Groundbreaking ideas and research for engaged leaders
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Rotman Insights Hub | University of Toronto - Rotman School of Management

Originals: How Non-Conformists Move the World

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Adam Grant

Transcript of the video:

We’ve talked a little bit about some things that you can do to communicate your original ideas. You can admit their weaknesses, not just their strengths. You can be a tempered radical, and maybe not share your full vision. And you can try to connect your new idea to something more familiar. But what about who you go to? Who is the ideal audience for a pitch?

One of the things you see is that highly original people will look for allies in places that the rest of us might not. One lesson from this research is your enemies are actually better allies than your frenemies. So if you've ever had a frenemy, somebody that is sometimes supportive and has your back, and other time stabs you in the back, those are even worse allies than people who just plain hate your guts.

Why? There's evidence that, in fact it is literally unhealthier for you, physically, cardiovascularly, to have more frenemies in your life than enemies. Because at least enemies are predictable, right? You know that they're always going to be negative toward you so you can minimize your interaction or you can prepare. But frenemies are unpredictable. It takes a huge amount of emotional energy to imagine and forecast how they're going to treat you in each interaction. And it's hard to trust them.

Whereas enemies, if you can convert them they are your most loyal allies. Because, one, they had to overcome a lot of cognitive dissonance to decide to like you. But there’s a classic body of research in psychology showing that the people we like most are not the ones that we started out best friends with, they're the ones that we started out intensely disliking, and then came around to a positive view toward.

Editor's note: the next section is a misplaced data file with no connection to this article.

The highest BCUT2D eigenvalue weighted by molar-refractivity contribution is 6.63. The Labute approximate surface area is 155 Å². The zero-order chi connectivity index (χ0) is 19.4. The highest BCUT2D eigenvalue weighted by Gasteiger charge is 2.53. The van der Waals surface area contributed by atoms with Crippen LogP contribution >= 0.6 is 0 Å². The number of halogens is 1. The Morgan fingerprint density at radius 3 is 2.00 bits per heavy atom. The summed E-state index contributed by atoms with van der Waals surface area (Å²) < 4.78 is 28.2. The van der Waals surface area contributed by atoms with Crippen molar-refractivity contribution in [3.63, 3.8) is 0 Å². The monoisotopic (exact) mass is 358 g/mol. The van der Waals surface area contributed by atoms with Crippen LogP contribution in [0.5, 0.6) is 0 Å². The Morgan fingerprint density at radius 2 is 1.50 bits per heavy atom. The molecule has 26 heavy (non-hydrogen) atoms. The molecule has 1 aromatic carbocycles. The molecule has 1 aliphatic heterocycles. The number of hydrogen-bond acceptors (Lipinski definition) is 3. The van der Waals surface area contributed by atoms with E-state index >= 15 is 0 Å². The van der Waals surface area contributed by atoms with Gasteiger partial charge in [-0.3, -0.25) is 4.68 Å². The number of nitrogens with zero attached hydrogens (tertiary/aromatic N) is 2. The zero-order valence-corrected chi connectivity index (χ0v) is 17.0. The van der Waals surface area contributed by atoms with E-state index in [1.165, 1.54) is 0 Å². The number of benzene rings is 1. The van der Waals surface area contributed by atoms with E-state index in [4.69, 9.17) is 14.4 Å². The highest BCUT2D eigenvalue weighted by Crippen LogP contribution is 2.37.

Because you have to go through that process of convincing yourself this person is actually not a horrible human being, and that also makes you a more understanding person, because you can go to people and say, “Look I used to think this person was a moron too, but I have seen the light.”

The other thing that I learned about where you can find allies is that everybody believes that you should look for people who share your goals; whenever you have a new idea find a partner who has the same objective. But more than a century ago Freud wrote about the narcissism of differences. This might have been one of his only good ideas ever but I think it was profound. Freud observed that sometimes tiny differences between people get magnified and they drive groups apart instead of binding them together.


And we have good evidence for this now. There is cool data to suggest that if you are a vegan you will dislike vegetarians even more than meat-eaters. It is not a joke. It is an empirical fact.

Why? There's a simple explanation. At least the meat eaters are consistent in their principles, right? The vegetarians are sell outs. They’re impure, they're not serious, they're not committed to the cause, which is why — and we see this in many different realms — more extreme groups often look down their noses at more mainstream groups. It’s, if you're an original, if you have an extreme idea it's very hard to see value in people who are kind of aligned with you but kind of not.

The people who turn out to be better allies are not the ones who share your goals; they’re people who share your methods, who have the same ways of working, the same habits; because it's easy to coordinate. That's one of the reasons, for example that environmentalists are often forming alliances with union members, because they're used to picketing.

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Adam Grant is an American psychologist and author, and the top-rated professor at the Wharton School of the University of Pennsylvania. He has been recognized as one of the world’s 25 most influential management thinkers and Fortune’s 40 under 40. He is the author of New York Times bestsellers Originals and Give and Take.